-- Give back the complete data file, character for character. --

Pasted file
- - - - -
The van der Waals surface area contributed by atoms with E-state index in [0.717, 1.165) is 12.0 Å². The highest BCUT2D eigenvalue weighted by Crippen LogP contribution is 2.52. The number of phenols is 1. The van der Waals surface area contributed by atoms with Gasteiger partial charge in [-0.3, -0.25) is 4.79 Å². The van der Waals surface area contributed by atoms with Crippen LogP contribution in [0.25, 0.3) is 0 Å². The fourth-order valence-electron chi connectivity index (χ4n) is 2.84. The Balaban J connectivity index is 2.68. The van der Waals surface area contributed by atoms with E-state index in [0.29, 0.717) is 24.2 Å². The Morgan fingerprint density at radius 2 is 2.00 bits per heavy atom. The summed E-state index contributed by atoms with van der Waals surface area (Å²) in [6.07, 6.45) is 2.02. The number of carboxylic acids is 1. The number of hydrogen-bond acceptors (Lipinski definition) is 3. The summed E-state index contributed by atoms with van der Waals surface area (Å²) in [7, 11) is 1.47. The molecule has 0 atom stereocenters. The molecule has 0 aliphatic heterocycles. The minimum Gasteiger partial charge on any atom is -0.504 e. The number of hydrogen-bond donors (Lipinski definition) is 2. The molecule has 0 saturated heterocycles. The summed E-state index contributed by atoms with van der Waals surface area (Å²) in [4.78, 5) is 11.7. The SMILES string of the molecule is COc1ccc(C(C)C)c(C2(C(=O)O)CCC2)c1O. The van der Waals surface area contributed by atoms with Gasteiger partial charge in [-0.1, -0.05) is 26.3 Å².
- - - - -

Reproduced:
The van der Waals surface area contributed by atoms with E-state index in [0.717, 1.165) is 12.0 Å². The highest BCUT2D eigenvalue weighted by Crippen LogP contribution is 2.52. The number of phenols is 1. The van der Waals surface area contributed by atoms with Gasteiger partial charge in [-0.3, -0.25) is 4.79 Å². The van der Waals surface area contributed by atoms with Crippen LogP contribution in [0.25, 0.3) is 0 Å². The fourth-order valence-electron chi connectivity index (χ4n) is 2.84. The Balaban J connectivity index is 2.68. The van der Waals surface area contributed by atoms with E-state index in [0.29, 0.717) is 24.2 Å². The Morgan fingerprint density at radius 2 is 2.00 bits per heavy atom. The summed E-state index contributed by atoms with van der Waals surface area (Å²) in [6.07, 6.45) is 2.02. The number of carboxylic acids is 1. The number of hydrogen-bond acceptors (Lipinski definition) is 3. The summed E-state index contributed by atoms with van der Waals surface area (Å²) in [7, 11) is 1.47. The molecule has 0 atom stereocenters. The molecule has 0 aliphatic heterocycles. The minimum Gasteiger partial charge on any atom is -0.504 e. The number of hydrogen-bond donors (Lipinski definition) is 2. The molecule has 0 saturated heterocycles. The summed E-state index contributed by atoms with van der Waals surface area (Å²) in [4.78, 5) is 11.7. The SMILES string of the molecule is COc1ccc(C(C)C)c(C2(C(=O)O)CCC2)c1O. The van der Waals surface area contributed by atoms with Gasteiger partial charge in [-0.1, -0.05) is 26.3 Å².